Welcome to Heaven Central. Here, row upon row of closely spaced monitor screens, each attended by an angel at a keyboard, stretches away into the infinite distance. Each screen is crowded with meters measuring a range of performance indicators for each of the small planets created ‘in the beginning’. As you might expect, an unearthly silence pervades the scene. There is no idle chatter as each angel gazes intently at the eerily glowing screen in front of them, looking for any sign that something is going awry. One can imagine that they have been carefully briefed by the boss: what to look out for; conditions that require his immediate notification; that sort of thing.

Take global warming, for example, which is probably a major problem on all of the worlds where a dominant species has reached an industrial level of development. Being omniscient is extremely useful here. Even before the puny beings who caused the problem in the first place become dimly aware that the consequence of their carelessness is a climate that is changing in ways that are impossible to predict, God has seen the end result. Oblivion. But it is too late to rewind and repair the damage done. Unknown to the hapless inhabitants of the affected planet, a tipping point has already been reached, and while they continue to dither and bicker, arguing over who caused the problem in the first place, the species races downhill to its inevitable demise.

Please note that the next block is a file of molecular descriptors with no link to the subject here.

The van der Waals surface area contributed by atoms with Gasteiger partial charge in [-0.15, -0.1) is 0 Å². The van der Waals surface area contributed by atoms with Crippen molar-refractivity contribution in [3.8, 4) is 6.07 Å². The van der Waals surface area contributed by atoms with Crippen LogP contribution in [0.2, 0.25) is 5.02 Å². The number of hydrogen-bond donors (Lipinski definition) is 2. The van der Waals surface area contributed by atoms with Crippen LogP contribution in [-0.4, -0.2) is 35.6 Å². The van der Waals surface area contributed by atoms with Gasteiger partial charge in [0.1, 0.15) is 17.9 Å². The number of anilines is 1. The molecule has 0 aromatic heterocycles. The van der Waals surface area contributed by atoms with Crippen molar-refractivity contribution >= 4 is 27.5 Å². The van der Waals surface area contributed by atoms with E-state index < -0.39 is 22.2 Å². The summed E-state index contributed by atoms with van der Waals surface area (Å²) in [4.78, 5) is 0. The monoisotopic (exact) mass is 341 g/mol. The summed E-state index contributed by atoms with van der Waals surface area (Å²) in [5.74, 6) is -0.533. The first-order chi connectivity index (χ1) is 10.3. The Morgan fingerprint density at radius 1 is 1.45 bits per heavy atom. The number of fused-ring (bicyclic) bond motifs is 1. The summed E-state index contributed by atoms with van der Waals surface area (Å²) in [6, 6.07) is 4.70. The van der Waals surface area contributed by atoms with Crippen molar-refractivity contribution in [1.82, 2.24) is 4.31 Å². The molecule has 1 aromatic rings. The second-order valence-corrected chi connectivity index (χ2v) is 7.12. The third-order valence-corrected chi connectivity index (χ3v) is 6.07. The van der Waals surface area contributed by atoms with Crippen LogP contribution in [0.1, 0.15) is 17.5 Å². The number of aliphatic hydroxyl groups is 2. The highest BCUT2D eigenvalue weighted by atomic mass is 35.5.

To enable him to avoid the tedium of long-term omnipresence and to put his feet up now and again, God has ensured that everyone knows how to spot a tipping point, a point of no return. And everyone knows that he must be notified immediately whenever any of his worlds has gone beyond the invisible barrier that astrophysicists call an event horizon. It could be global warming; it could be toxic waste overload; it could be overuse of finite resources; it could be overpopulation; it could be several different factors working detrimentally in unison. God alone knows. But why else would the monitoring angels be so diligent? And so quiet.